I had FOMO. I was sitting at work while watching people post pictures of Baroness doing an in-store performance at Down in the Valley in Golden Valley (a suburb of Minneapolis). I honestly could have asked to leave early to attend but things have been so crazy lately and I just had to put my head down and continue working through the afternoon. I knew that that show was going to be so epic, so intimate, so perfect, but I also knew that their performance on Tuesday night at First Avenue would be just as amazing so I held out and tried to not let the FOMO get the best of me.
Opening up the Tuesday night show was Spotlights. This trio has been grinding for years on years yet Tuesday night was my first time seeing them live (at least that I can remember). Their quick thirty-minute opening set was exactly what I would expect from a band like this– it was dark, moody, loud, and flawless. The vibrations throughout First Avenue were just as epic as the sound with my three nose piercings rattling around creating a sense that I had to sneeze throughout the set. Although that part of the set was a bit obnoxious and distracting, I felt myself instantly get lost in Spotlights’ world. The soundscapes that this trio creates are nothing short of epic and the way their performance comes with no frills and very little action adds something a bit cozy and dreamy to their ridiculously dark sound. Honestly, as I sit here trying to explain their set, I realize just how hard it is to describe what happened during their time on stage but that seemed to just be the cherry on top of a perfect beginning to Tuesday night’s show.
The first time I heard Chat Pile, I couldn’t help but relate them to the band IDLES. There was that same intensity in the music but also that same strange unclassifiable sound. It’s a bit post-punk and super intense much like IDLES but, where Chat Pile takes a left turn is with their sludge metal sound that comes through here and there and the way their sound almost bridges into the abstract at times. Because of the insane intensity, I expected a live set much like IDLES– intimidating and severe but that is far from what I got. Instead, I got what felt like a band just hanging out in a garage with a vocalist who, at times, didn’t quite seem to know where he was or what he was doing (and I realize that sounds bad but I promise, it wasn’t a bad thing). There was something informal about their performance which could be attributed to vocalist Raygun Busch (Randy Heyer) wandering around the stage aimlessly without a shirt or shoes on and just donning striped shorts that looked a bit like swim trunks. Again, it just felt so laid back and informal– not at all what I was expecting.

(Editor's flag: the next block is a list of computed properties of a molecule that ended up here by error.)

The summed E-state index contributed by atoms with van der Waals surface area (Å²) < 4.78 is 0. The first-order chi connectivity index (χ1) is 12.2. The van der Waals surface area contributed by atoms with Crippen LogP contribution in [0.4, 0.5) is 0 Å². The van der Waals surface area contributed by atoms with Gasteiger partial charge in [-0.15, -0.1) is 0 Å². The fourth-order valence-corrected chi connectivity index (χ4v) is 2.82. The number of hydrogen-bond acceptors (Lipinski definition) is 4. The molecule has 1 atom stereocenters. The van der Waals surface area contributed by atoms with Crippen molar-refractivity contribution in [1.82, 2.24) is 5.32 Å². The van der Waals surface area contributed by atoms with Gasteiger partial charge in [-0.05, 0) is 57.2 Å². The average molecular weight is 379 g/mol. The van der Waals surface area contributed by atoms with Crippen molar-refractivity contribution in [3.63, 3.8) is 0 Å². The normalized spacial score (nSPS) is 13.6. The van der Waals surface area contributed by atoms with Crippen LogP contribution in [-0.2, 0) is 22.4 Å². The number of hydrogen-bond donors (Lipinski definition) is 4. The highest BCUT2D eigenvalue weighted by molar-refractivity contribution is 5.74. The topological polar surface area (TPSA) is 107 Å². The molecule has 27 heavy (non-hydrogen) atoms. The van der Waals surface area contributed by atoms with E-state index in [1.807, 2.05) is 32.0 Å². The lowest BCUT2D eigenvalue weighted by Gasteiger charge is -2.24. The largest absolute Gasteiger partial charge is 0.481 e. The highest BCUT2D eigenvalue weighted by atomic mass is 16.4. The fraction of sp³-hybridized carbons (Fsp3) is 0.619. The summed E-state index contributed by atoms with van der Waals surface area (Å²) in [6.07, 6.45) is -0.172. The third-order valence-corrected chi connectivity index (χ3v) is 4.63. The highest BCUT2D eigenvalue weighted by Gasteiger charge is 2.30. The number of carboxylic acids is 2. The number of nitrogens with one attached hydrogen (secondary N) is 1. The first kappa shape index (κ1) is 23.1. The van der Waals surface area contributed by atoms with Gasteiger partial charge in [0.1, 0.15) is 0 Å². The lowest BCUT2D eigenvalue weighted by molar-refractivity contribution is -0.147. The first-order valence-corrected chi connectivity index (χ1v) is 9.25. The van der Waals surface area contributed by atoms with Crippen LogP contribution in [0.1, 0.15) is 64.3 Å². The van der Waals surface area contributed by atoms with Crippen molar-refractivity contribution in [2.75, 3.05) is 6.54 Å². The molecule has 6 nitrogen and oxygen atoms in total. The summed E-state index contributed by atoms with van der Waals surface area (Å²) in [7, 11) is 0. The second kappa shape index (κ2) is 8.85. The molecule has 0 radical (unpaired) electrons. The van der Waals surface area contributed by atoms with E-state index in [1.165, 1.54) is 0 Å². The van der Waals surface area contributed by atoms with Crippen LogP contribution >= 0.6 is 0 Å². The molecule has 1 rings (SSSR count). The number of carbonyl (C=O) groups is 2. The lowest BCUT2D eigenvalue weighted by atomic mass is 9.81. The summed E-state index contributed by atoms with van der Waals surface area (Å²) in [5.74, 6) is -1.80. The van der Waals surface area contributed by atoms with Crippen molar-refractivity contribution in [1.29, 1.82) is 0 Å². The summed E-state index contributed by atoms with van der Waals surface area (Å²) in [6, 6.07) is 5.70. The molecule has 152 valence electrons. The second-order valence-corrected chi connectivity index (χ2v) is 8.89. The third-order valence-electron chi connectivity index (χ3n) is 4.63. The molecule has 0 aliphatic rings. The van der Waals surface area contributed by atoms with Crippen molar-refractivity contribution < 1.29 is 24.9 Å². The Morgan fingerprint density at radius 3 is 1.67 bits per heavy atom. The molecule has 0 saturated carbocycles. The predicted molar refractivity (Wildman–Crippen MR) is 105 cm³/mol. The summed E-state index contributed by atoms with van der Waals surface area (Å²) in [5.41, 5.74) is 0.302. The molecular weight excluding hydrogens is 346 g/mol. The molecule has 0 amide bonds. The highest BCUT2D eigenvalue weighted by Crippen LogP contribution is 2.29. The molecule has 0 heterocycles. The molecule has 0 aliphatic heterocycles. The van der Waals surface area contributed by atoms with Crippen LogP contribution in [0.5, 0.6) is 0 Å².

Musically, Chat Pile was on point. Listening to their set I could hear a little bit of everything from Korn to Bad Brains and it was perfect. Each member brought a special sauce to the stage and the sound and I loved seeing it all come together in real life rather than just hearing it on a recording. I loved Chat Pile when walking into First Avenue on Tuesday night but, by the time their set was done, I was obsessed. Mark my words– Chat Pile is going to blow up and I, for one, can’t wait to see where their unique sound and strange stage antics take them.
Baroness has been around since 2003 and have been constantly working their butts off since then. Between constant touring and six full-length albums, this band has truly been on the grind since day one and it seems to keep paying off for them as every time I see them, people seem more excited and more engaged than the last. That was true of Tuesday night’s performance. Although I love seeing Baroness perform, they aren’t a band that I listen to on my day to day so I was unable to sing along to their poignant lyrics but I was alone in that. I watched in awe as the audience members around me clearly had the time of their lives singing through their set which lasted around fifteen songs.
Much like Spotlights’ set, I realize as I sit here now, how hard it is to describe a Baroness show. It’s dark and moody but comes with an undeniable sense of life and excitement. Every note, like every movement on stage, is intentional and adds something to the set. The four members of Baroness are true musicians who are clearly masters of their craft and that adds something to their live performances that many bands lack. Long story short, although I seem to be lost for words when it comes to the majority of Tuesday night’s show, it was one of those nights that was just a solid good old-fashioned concert that left me so honored to have had the chance to experience it all.